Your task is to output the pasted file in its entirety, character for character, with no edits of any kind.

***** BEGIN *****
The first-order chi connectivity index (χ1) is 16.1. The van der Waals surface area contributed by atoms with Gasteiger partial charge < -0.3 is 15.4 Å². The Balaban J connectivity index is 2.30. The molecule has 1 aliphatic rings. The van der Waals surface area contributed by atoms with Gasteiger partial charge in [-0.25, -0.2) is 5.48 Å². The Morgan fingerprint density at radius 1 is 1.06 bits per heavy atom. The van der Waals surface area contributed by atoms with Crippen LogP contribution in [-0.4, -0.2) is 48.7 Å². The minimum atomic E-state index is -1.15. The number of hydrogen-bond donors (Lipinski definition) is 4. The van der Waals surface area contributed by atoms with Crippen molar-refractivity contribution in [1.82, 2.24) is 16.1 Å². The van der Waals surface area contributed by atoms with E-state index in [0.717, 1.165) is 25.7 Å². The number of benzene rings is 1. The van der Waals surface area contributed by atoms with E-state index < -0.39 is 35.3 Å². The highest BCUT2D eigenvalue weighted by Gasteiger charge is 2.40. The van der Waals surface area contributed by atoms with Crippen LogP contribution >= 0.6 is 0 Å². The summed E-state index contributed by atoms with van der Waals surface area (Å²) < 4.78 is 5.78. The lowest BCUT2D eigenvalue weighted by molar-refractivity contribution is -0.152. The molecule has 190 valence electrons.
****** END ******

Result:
The first-order chi connectivity index (χ1) is 16.1. The van der Waals surface area contributed by atoms with Gasteiger partial charge < -0.3 is 15.4 Å². The Balaban J connectivity index is 2.30. The molecule has 1 aliphatic rings. The van der Waals surface area contributed by atoms with Gasteiger partial charge in [-0.25, -0.2) is 5.48 Å². The Morgan fingerprint density at radius 1 is 1.06 bits per heavy atom. The van der Waals surface area contributed by atoms with Crippen LogP contribution in [-0.4, -0.2) is 48.7 Å². The minimum atomic E-state index is -1.15. The number of hydrogen-bond donors (Lipinski definition) is 4. The van der Waals surface area contributed by atoms with Crippen molar-refractivity contribution in [1.82, 2.24) is 16.1 Å². The van der Waals surface area contributed by atoms with E-state index in [0.717, 1.165) is 25.7 Å². The number of benzene rings is 1. The van der Waals surface area contributed by atoms with E-state index < -0.39 is 35.3 Å². The highest BCUT2D eigenvalue weighted by Gasteiger charge is 2.40. The van der Waals surface area contributed by atoms with Crippen LogP contribution >= 0.6 is 0 Å². The summed E-state index contributed by atoms with van der Waals surface area (Å²) < 4.78 is 5.78. The lowest BCUT2D eigenvalue weighted by molar-refractivity contribution is -0.152. The molecule has 190 valence electrons.